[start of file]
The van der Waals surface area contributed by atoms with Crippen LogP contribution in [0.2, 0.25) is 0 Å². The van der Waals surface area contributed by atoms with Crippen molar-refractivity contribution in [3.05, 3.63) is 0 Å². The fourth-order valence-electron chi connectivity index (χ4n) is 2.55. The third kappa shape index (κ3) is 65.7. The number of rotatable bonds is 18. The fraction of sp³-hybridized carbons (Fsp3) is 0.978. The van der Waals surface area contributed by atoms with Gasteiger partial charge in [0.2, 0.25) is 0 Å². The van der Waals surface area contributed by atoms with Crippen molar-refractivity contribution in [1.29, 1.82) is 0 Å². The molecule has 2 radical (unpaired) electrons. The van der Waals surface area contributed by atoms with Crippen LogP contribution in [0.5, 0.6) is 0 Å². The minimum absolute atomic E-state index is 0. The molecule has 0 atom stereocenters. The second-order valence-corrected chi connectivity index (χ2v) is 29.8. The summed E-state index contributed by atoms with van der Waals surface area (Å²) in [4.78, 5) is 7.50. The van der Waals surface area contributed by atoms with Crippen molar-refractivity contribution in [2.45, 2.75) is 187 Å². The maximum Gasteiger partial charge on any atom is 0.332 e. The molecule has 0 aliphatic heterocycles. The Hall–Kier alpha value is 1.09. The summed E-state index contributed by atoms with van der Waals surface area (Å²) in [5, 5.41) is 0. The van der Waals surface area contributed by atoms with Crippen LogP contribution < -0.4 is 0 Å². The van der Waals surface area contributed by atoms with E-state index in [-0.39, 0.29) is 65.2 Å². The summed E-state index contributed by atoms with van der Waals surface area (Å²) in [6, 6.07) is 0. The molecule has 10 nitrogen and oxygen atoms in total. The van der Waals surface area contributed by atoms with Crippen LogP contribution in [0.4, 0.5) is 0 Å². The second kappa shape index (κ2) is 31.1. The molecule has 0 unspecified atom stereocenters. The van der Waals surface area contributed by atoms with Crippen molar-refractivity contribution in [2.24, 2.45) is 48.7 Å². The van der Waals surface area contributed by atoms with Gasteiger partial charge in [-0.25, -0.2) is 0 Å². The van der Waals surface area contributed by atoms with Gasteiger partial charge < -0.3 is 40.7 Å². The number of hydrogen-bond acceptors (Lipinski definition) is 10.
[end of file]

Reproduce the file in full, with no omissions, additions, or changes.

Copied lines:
The van der Waals surface area contributed by atoms with Crippen LogP contribution in [0.2, 0.25) is 0 Å². The van der Waals surface area contributed by atoms with Crippen molar-refractivity contribution in [3.05, 3.63) is 0 Å². The fourth-order valence-electron chi connectivity index (χ4n) is 2.55. The third kappa shape index (κ3) is 65.7. The number of rotatable bonds is 18. The fraction of sp³-hybridized carbons (Fsp3) is 0.978. The van der Waals surface area contributed by atoms with Gasteiger partial charge in [0.2, 0.25) is 0 Å². The van der Waals surface area contributed by atoms with Crippen molar-refractivity contribution in [1.29, 1.82) is 0 Å². The molecule has 2 radical (unpaired) electrons. The van der Waals surface area contributed by atoms with Crippen LogP contribution in [0.5, 0.6) is 0 Å². The minimum absolute atomic E-state index is 0. The molecule has 0 atom stereocenters. The second-order valence-corrected chi connectivity index (χ2v) is 29.8. The summed E-state index contributed by atoms with van der Waals surface area (Å²) in [4.78, 5) is 7.50. The van der Waals surface area contributed by atoms with Crippen molar-refractivity contribution in [2.45, 2.75) is 187 Å². The maximum Gasteiger partial charge on any atom is 0.332 e. The molecule has 0 aliphatic heterocycles. The Hall–Kier alpha value is 1.09. The summed E-state index contributed by atoms with van der Waals surface area (Å²) in [5, 5.41) is 0. The van der Waals surface area contributed by atoms with Crippen LogP contribution < -0.4 is 0 Å². The van der Waals surface area contributed by atoms with E-state index in [-0.39, 0.29) is 65.2 Å². The summed E-state index contributed by atoms with van der Waals surface area (Å²) in [6, 6.07) is 0. The molecule has 10 nitrogen and oxygen atoms in total. The van der Waals surface area contributed by atoms with Crippen LogP contribution in [0.4, 0.5) is 0 Å². The second kappa shape index (κ2) is 31.1. The molecule has 0 unspecified atom stereocenters. The van der Waals surface area contributed by atoms with Crippen molar-refractivity contribution in [2.24, 2.45) is 48.7 Å². The van der Waals surface area contributed by atoms with Gasteiger partial charge in [-0.25, -0.2) is 0 Å². The van der Waals surface area contributed by atoms with Gasteiger partial charge < -0.3 is 40.7 Å². The number of hydrogen-bond acceptors (Lipinski definition) is 10.